For 2005, the Homeowners' Party has simply evaporated. There is no party slate. Deducing that voters now want "independent" candidates, there are no parties listed on the ballot. Everybody's listed as an independent, and all seven of the 2001 Homeowners' Party winners, including Tinaglia, Bell and MaRous, are retiring. In Frimark's 4th Ward, Jim Radermacher, whom Frimark beat for alderman in 2003, is running unopposed and is allied with Tinaglia. In the 5th Ward, Bruce Gilpin, who was the township coordinator for Democrat Barack Obama's Senate campaign, likely will beat the Frimark-backed Joe Baldi. In the 6th Ward, Democrat Mary Wynn Ryan, whose husband, Peter, is running for township trustee, likely will beat the Frimark-backed Marc Mazzuca. In Tinaglia's 1st Ward, his ally, John Iberl, will keep that seat.

There has no city budget crisis, and emotions about O'Hare Airport expansion and noise pollution -- issues long championed by Butler -- have cooled. Despite the city's population of 37,755, fewer than 8,000 likely will vote in the mayoral race. So it will be a classic friends-and-neighbors campaign, with each candidate enticing his supporters to turn out, and not a referendum on some tumultuous dispute. Persuading voters won't be critical; getting them to vote will.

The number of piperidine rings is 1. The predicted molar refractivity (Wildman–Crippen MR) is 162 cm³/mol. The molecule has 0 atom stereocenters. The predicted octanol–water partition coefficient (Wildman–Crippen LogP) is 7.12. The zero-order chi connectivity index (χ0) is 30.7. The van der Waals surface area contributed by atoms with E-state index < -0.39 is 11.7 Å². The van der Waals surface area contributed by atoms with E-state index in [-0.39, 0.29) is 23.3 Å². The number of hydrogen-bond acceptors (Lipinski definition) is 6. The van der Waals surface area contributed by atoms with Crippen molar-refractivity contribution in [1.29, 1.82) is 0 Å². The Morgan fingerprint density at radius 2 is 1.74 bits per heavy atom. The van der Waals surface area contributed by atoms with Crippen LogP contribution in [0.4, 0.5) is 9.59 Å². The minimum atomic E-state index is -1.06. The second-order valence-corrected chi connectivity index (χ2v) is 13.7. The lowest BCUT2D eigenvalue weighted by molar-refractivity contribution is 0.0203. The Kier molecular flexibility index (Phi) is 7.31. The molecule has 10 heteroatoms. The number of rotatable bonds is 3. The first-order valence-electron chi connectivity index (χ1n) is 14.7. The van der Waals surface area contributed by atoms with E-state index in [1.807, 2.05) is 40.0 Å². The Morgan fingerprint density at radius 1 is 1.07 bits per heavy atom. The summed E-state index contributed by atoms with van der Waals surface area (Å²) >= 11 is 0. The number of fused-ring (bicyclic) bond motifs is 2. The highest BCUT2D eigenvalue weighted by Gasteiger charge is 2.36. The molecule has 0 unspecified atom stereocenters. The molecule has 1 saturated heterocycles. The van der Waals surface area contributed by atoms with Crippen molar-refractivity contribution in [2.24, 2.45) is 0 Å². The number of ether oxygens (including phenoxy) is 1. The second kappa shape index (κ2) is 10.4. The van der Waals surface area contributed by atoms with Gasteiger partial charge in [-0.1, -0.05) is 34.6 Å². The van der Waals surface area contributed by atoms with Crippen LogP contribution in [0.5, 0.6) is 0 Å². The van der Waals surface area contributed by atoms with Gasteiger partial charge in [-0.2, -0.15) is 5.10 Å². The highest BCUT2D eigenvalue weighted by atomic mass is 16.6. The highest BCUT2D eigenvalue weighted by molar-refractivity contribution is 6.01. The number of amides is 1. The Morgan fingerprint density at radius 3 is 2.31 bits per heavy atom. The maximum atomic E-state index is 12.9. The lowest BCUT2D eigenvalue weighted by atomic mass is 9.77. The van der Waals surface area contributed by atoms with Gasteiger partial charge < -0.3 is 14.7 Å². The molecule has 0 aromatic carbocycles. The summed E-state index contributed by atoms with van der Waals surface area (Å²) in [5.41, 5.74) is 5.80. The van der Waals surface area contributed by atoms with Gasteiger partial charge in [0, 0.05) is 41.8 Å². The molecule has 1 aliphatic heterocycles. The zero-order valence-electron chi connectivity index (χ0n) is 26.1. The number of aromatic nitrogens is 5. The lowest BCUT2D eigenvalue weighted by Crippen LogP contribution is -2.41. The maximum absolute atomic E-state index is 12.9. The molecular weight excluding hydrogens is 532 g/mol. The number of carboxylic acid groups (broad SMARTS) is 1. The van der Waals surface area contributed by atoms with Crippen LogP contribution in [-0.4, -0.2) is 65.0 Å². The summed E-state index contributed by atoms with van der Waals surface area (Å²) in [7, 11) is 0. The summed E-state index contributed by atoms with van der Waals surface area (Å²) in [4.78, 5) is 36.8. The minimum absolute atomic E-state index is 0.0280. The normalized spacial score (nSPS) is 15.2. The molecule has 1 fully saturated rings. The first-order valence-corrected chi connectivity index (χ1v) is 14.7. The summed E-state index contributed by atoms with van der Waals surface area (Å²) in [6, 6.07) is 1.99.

The bottom line: If Tinaglia wins, he will have a City Council majority of at least 9-5; if Frimark wins, he will have to resign his aldermanic seat, and he could govern with a 10-4 council minority. Frimark has been involved in politics longer than Tinaglia, has more business contacts, and will raise and spend more money, but Tinaglia has more energy and more workers. Make Tinaglia a slight favorite to win -- and expect township Democrats, out-of-township Democrats and Schakowsky forces to pour money and manpower into Park Ridge to elect him. If victorious, Tinaglia won't be an open Democrat, but he'll certainly do nothing to help the Republicans.